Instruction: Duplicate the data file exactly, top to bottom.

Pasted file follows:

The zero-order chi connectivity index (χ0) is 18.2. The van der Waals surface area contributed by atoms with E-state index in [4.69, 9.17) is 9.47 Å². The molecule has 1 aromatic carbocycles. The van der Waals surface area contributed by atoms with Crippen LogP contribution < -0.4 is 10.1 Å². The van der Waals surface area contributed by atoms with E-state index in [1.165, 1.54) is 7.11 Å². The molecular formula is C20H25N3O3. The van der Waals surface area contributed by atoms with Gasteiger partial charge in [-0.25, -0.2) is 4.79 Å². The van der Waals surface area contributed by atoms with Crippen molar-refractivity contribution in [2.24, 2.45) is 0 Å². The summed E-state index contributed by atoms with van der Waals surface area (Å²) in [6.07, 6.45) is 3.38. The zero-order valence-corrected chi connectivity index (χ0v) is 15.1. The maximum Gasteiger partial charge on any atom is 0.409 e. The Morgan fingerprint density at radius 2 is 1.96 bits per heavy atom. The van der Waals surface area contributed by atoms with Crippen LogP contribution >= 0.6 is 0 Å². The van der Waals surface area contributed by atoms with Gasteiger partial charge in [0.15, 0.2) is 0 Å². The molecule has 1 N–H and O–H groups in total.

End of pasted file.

The zero-order chi connectivity index (χ0) is 18.2. The van der Waals surface area contributed by atoms with E-state index in [4.69, 9.17) is 9.47 Å². The molecule has 1 aromatic carbocycles. The van der Waals surface area contributed by atoms with Crippen LogP contribution < -0.4 is 10.1 Å². The van der Waals surface area contributed by atoms with E-state index in [1.165, 1.54) is 7.11 Å². The molecular formula is C20H25N3O3. The van der Waals surface area contributed by atoms with Gasteiger partial charge in [-0.25, -0.2) is 4.79 Å². The van der Waals surface area contributed by atoms with Crippen molar-refractivity contribution in [2.24, 2.45) is 0 Å². The summed E-state index contributed by atoms with van der Waals surface area (Å²) in [6.07, 6.45) is 3.38. The zero-order valence-corrected chi connectivity index (χ0v) is 15.1. The maximum Gasteiger partial charge on any atom is 0.409 e. The Morgan fingerprint density at radius 2 is 1.96 bits per heavy atom. The van der Waals surface area contributed by atoms with Crippen LogP contribution >= 0.6 is 0 Å². The van der Waals surface area contributed by atoms with Gasteiger partial charge in [0.15, 0.2) is 0 Å². The molecule has 1 N–H and O–H groups in total.